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Estimate: $ 20,000 - $ 30,000
VINCENT D. SMITH (1929 - 2003) Untitled (Fire and Street Riot).
Oil on masonite board, 1965. 1219x914 mm; 48x36 inches. Signed and dated in oil, lower right recto. With a painting of a brick wall on the verso.
Provenance: acquired directly from the artist; the collection of Larry and Evelyn Neal, New York.
Cultural critic and playwright Larry Neal (1937 - 1981) was a leading national figure in the Black Arts Movement in the 1960s and 70s. Born in Atlanta, Neal grew up in Philadelphia, earning a BA in English and history from Lincoln University. He also studied folklore as a graduate student at the University of Pennsylvania. He moved to New York in 1964. Larry and Evelyn Rodgers, a chemist at Mount Sinai Hospital, married in 1965. Their Harlem brownstone became a center of artistic and intellectual discussion, playing host to Baraka, Ishmael Reed, Henry Dumas, Sonia Sanchez, and other prominent Black Arts Movement artists in the early 1970s. Neal wrote essays about the Black Arts Movement, served as arts editor for the journal Liberator and with Amiri Baraka, he edited the anthology Black Fire: An Anthology of Afro-American Writing (1968). Neal was the education director of the Black Panther Party, a member of the Revolutionary Action Movement, and was a founding member of the Black Arts Repertory School/Theatre. In 1970, he was honored with a Guggenheim Fellowship for African American critical studies. Neal held teaching positions at the City College of New York, Yale University, and Wesleyan University. In the 1970s, he was executive director of the Commission on the Arts and Humanities in Washington, DC. Neal died of a heart attack just at the age of 43; his papers are now in the collection of the Schomburg, Center for Research in Black Culture. Biography courtesy of the Poetry Foundation and the New York Public Library.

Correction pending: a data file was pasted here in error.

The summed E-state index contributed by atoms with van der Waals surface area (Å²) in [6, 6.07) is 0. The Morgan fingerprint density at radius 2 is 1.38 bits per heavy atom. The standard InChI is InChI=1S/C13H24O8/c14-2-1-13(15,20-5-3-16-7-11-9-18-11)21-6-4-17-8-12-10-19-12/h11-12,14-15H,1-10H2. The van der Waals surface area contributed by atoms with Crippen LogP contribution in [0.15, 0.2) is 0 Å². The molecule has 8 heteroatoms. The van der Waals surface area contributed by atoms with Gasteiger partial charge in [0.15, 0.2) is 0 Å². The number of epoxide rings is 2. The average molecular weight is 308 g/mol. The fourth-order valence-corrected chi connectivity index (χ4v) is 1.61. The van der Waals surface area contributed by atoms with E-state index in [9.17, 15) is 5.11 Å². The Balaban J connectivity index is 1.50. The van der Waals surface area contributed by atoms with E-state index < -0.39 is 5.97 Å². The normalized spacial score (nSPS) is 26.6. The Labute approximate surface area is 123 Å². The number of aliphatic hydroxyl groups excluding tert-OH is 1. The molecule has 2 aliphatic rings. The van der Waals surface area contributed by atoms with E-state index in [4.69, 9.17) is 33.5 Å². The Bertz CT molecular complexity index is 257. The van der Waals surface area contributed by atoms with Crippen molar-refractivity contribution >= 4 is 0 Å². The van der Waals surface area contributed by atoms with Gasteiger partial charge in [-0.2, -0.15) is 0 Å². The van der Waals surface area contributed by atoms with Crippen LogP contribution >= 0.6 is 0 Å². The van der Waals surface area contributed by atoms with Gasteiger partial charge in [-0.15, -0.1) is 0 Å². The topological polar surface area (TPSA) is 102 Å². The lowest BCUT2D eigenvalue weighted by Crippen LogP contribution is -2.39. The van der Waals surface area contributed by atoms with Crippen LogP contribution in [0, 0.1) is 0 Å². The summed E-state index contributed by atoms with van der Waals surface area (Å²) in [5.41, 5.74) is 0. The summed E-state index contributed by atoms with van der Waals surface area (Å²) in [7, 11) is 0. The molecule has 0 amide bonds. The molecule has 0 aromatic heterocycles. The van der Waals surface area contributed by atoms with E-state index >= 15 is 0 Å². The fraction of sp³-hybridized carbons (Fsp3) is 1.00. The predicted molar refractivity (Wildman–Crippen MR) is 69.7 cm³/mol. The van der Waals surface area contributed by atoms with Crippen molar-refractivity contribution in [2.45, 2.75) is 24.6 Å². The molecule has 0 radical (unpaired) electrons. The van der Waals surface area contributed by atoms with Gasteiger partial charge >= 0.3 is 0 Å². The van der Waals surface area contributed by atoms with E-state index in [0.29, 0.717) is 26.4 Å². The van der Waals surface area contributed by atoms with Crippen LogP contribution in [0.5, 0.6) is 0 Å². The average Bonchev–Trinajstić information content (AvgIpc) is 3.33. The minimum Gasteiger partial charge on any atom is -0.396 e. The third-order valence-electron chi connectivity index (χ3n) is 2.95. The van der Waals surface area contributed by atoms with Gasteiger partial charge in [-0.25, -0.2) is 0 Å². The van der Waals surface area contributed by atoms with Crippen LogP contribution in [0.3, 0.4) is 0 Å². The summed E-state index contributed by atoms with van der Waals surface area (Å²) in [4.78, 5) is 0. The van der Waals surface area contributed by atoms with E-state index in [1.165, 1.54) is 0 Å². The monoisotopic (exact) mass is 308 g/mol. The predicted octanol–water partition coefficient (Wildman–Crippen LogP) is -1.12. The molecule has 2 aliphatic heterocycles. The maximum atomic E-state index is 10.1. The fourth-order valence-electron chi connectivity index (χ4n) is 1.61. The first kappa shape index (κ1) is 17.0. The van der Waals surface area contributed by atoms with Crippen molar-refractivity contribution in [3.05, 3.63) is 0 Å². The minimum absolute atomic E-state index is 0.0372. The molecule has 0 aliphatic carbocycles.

This untitled work is a powerful political and expressive painting by Vincent Smith, a large and important painting by the artist made at the height of his artistic career. Here with his intense, fiery color and exaggerated figuration, Smith depicts the violent and physical struggle of the Civil Rights period in New York - arson, protests and fighting in the streets. Vincent Smith painted many episodes of the clashes in the 1960s with fiery scenes from New York City to the Watts Riots in Los Angeles. As in his other 1960s paintings, including The Fire Next Time in the collection of the Detroit Art Institute, Smith paints distorted and disenfranchised figures, often in silhouette or flattened against the picture plane. These figures often confront the viewer, and are pressed against their urban environment. Smith himself has stressed this relationship - "When I paint, I'm always aware of composition because I've always felt that the tighter the composition, the more interesting the work," he told American Visions magazine in 1999.